It’s certainly one of the most brazen (and creative) that we’ve ever seen!
Dangerous Minds pal, Chris Campion, writes from Berlin:
“Received the other day. Probably the best Nigerian (Brazilian/Hong Kong) money scam ever. Could only be bettered if it came from one of Gaddafi’s kids or Osama Bin Laden’s widows!”
From: “Mrs. Asma al-Assad” bcastroviprede.com.br
Subject: Emergency Respond.
Date: 6 May 2012 13:35:37 CEST
Greetings, I am Mrs. Asma al-Assad, first lady of Syria.
The wife of Syria President Bashar al Assad,
I have a proposal for you If you know you can do this,
contact me via my private box: mrs.asmaalassadmyahoo.com.hk so that I can
furnish you with more details but if my offer is of no appeal to you,
delete this message and forget I ever contacted you. I await
Mrs. Asma al-Assad
“Red diaper baby” Barack Hussein Obama II plots world domination.
I’ve already blogged here about the zany new Obama conspiracy theory documentary Dreams From My Real Father which puts forth the ludicrous “theory” that President Barack Obama’s father was not a Kenyan goat herder but rather a radical journalist nearly four decades older than his mother who was also an amateur pornographer…
Now the film is causing a rift in the wingnut ranks as “birther queen” dingbat Orly Taitz (and current GOP candidate for one the US Senate seats for California!) accuses WorldNet Daily and author Jerome Corsi (who himself has a lot—everything—riding on the “birther” fantasy) of “working for” someone else. But who?
TPM’s Michael Lester has made a “trash compactor” cut of the film’s kooky highlights (see below). It’s a doozy. Via TPM:
“Dreams From My Real Father,” a 97-minute film narrated by an Obama impersonator, weaves the narrative that Obama’s grandfather wasn’t a furniture salesman but an undercover CIA agent who convinced Barack Obama Sr. to marry his teenage daughter to hide the fact that she was impregnated by a 55-year-old communist named Frank Marshall Davis.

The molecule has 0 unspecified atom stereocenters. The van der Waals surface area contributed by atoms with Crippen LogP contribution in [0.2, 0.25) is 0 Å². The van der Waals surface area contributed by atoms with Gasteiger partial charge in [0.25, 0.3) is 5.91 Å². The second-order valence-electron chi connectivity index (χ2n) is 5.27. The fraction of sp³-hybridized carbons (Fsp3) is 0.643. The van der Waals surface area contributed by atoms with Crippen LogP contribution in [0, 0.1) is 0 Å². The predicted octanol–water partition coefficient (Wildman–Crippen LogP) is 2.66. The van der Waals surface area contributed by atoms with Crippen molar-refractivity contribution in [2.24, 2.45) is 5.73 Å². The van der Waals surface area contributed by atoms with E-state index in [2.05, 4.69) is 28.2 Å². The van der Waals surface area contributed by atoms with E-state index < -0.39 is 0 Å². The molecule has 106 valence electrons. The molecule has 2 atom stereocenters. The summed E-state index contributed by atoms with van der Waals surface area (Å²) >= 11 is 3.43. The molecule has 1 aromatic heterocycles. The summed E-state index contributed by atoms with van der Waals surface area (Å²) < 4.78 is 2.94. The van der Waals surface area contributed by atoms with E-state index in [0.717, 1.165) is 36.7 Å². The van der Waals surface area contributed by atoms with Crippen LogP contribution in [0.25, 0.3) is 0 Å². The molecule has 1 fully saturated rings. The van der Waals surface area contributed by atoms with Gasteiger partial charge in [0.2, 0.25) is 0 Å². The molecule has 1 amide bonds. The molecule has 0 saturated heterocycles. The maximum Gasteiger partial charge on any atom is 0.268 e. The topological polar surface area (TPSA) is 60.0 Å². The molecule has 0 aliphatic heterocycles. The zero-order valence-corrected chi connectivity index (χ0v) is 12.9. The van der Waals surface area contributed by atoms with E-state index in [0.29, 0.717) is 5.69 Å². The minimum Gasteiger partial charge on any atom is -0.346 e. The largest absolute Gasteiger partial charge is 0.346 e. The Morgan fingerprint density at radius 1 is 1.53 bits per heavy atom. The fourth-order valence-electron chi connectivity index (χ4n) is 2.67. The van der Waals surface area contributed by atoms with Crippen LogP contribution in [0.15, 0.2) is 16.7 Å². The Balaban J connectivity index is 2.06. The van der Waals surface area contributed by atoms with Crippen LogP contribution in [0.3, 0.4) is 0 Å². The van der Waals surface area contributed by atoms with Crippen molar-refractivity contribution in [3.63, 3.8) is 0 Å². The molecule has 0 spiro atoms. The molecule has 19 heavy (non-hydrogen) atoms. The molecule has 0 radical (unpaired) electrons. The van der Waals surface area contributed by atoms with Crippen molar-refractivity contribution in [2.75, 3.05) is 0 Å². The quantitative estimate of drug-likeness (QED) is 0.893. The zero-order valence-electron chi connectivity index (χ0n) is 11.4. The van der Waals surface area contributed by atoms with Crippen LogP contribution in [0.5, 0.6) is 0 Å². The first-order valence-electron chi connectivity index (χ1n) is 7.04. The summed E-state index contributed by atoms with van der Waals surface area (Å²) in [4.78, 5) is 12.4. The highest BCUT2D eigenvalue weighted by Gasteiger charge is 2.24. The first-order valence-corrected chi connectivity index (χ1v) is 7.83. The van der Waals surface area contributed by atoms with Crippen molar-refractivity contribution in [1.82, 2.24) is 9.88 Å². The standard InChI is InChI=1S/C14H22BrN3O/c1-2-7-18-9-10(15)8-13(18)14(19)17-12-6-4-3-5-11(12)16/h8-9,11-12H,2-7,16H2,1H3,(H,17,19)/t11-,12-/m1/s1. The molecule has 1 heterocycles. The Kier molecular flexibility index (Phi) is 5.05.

The fake Obama narrator sets up the tale as the “the story I would have told if I were being honest with you.” Built through archival black and white footage, the film’s disclaimer states that it includes “re-creations of probable events, using reasoned logic, speculation, and approximated conversations in an attempt to provide a cohesive understanding of Obama’s history.”
Using that disclaimer, the filmmakers assert that Obama had a nose job ahead of his 2004 run for Senate, that his mother posed for naked photos when she was five weeks pregnant with him and that Bill Ayers nurtured Obama’s career.
The film is produced by Highway 61 Entertainment, the same company behind “Farewell Israel,” “Atomic Jihad” and the mockumentaries “Elvis Found Alive” and “Paul McCartney Really Is Dead.” Director Joel Gilbert, who has spoken at the annual Conservative Political Action Conference (CPAC), writes columns for FamilySecurityMatters.org, a website run by Frank Gaffney’s Center for Security Policy.
The film has been favorably reviewed by WND’s Jerome R. Corsi, who wrote an entire book arguing that Obama’s birth certificate is a fake and that he was really born in Kenya and ineligible to be president of the United States.
But the suggestion that Obama really was born in Hawaii and that his father was an American citizen has some conspiracy theorists upset. Birther queen Orly Taitz is troubled by the film because it undermines the theory that Obama’s father had to be a U.S. citizen for him to be a “natural born citizen” (a qualification which would have eliminated several other presidents). WND and Corsi, wrote Taitz, are “trying to kill the case by making up an American citizen father for Obama.”
“Who are they working for? What incentive did they get to do so? Please, tell Corsi and Farah to stop this. Enough and enough,” she wrote.
I think the first time I saw Andy Kaufman on TV was on Saturday Night Live. He was lip syncing to a recording of the “Mighty Mouse” theme song. I called out to my girlfriend “you gotta see this!” and we both sat in front of the boob tube in a state of absolute disbelief and delight. What exactly was Kaufman up to? He was unlike any comic I’d experienced up until that point. It was pure dada.